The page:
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23 Feb 2017
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Rising Issues in The Social and Health Care

One in every six 40-year-olds is worried that they don’t save enough for retirement and every third is concerned that their savings are not on track, a poll done by the insurance company MetLife says.

The survey taken by more than 1000 people is highlighting another tendency for the future – nowadays children will have the burden of supporting their fathers and mothers financially. “Parents will have worked hard to support their children so perhaps they should feel entitled to rely on them if they need financial support in retirement,” Simon Massey, wealth management director at MetLife UK, said. He continued: “However, it is a bit of a role reversal when it’s retired parents banking on their children for money. It will also have an impact on how much the children can save for their own retirement which in turn can cause problems.”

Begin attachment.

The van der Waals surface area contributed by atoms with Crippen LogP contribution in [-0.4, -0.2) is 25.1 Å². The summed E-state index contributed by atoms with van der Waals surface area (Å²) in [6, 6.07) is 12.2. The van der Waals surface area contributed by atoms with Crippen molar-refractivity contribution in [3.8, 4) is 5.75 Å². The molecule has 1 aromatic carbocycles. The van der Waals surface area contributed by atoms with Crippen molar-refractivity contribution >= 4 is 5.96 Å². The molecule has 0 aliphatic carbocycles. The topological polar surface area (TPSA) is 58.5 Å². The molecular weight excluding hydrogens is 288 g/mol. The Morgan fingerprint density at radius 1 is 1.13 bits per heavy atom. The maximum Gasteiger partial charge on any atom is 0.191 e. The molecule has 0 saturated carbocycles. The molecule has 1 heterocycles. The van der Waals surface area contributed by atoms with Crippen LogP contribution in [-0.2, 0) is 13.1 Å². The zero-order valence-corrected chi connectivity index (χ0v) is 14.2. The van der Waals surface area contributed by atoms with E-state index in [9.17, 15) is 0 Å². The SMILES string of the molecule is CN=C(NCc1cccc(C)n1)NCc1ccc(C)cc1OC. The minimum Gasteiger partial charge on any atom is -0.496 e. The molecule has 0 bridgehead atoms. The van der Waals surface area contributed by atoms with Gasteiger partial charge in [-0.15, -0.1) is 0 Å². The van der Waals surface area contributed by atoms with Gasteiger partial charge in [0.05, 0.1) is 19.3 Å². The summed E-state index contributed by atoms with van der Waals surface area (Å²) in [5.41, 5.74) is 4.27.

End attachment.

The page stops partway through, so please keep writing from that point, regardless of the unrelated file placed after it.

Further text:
Another issue for future generations might be the increasing life longevity. In a recent research concluded in 35 countries by Lancet medical journal the results show that people born in 2030 will live with 7 to 10 years longer than generations of the early 2000s. “As recently as the turn of the century, many researchers believed that life expectancy would never surpass 90 years,” one of the leaders in the survey, Prof Majid Ezzati, said. According to him, longer life is good news but it also creates a lot of questions for the future of our health and social care. “In particular, we will need to both strengthen our health and social care systems and to establish alternative models of care, such as technology assisted home care,” Prof Ezzati said.